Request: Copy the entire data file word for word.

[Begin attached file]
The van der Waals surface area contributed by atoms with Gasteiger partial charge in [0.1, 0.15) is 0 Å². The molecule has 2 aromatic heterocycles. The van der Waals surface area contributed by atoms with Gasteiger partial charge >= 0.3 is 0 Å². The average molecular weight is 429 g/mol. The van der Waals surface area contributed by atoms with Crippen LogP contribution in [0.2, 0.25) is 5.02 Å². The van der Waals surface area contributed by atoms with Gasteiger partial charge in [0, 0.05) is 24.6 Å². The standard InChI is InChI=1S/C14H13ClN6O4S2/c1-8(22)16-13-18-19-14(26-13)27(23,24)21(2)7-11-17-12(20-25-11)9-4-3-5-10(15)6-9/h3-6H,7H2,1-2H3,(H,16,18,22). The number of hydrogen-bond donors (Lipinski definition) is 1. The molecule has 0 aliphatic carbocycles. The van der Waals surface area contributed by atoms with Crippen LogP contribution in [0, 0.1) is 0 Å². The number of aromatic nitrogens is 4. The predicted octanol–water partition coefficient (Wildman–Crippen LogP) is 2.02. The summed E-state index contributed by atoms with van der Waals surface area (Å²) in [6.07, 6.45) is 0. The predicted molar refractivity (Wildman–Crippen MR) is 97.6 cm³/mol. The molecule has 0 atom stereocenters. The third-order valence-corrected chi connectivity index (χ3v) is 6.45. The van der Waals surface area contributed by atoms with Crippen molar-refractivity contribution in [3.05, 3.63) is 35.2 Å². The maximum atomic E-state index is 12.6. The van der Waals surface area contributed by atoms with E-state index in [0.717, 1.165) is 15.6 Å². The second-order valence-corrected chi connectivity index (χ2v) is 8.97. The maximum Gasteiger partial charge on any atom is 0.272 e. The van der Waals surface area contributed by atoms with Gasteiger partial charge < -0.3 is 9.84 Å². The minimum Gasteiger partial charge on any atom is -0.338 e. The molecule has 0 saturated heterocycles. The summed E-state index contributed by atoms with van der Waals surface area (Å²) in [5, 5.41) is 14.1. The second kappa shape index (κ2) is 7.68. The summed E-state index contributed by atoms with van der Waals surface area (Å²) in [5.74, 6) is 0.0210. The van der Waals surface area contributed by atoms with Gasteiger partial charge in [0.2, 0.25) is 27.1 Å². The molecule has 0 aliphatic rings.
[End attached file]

The van der Waals surface area contributed by atoms with Gasteiger partial charge in [0.1, 0.15) is 0 Å². The molecule has 2 aromatic heterocycles. The van der Waals surface area contributed by atoms with Gasteiger partial charge >= 0.3 is 0 Å². The average molecular weight is 429 g/mol. The van der Waals surface area contributed by atoms with Crippen LogP contribution in [0.2, 0.25) is 5.02 Å². The van der Waals surface area contributed by atoms with Gasteiger partial charge in [0, 0.05) is 24.6 Å². The standard InChI is InChI=1S/C14H13ClN6O4S2/c1-8(22)16-13-18-19-14(26-13)27(23,24)21(2)7-11-17-12(20-25-11)9-4-3-5-10(15)6-9/h3-6H,7H2,1-2H3,(H,16,18,22). The number of hydrogen-bond donors (Lipinski definition) is 1. The molecule has 0 aliphatic carbocycles. The van der Waals surface area contributed by atoms with Crippen LogP contribution in [0, 0.1) is 0 Å². The number of aromatic nitrogens is 4. The predicted octanol–water partition coefficient (Wildman–Crippen LogP) is 2.02. The summed E-state index contributed by atoms with van der Waals surface area (Å²) in [6.07, 6.45) is 0. The predicted molar refractivity (Wildman–Crippen MR) is 97.6 cm³/mol. The molecule has 0 atom stereocenters. The third-order valence-corrected chi connectivity index (χ3v) is 6.45. The van der Waals surface area contributed by atoms with Crippen molar-refractivity contribution in [3.05, 3.63) is 35.2 Å². The maximum atomic E-state index is 12.6. The van der Waals surface area contributed by atoms with E-state index in [0.717, 1.165) is 15.6 Å². The second-order valence-corrected chi connectivity index (χ2v) is 8.97. The maximum Gasteiger partial charge on any atom is 0.272 e. The van der Waals surface area contributed by atoms with Gasteiger partial charge < -0.3 is 9.84 Å². The minimum Gasteiger partial charge on any atom is -0.338 e. The molecule has 0 saturated heterocycles. The summed E-state index contributed by atoms with van der Waals surface area (Å²) in [5, 5.41) is 14.1. The second kappa shape index (κ2) is 7.68. The summed E-state index contributed by atoms with van der Waals surface area (Å²) in [5.74, 6) is 0.0210. The van der Waals surface area contributed by atoms with Gasteiger partial charge in [0.2, 0.25) is 27.1 Å². The molecule has 0 aliphatic rings.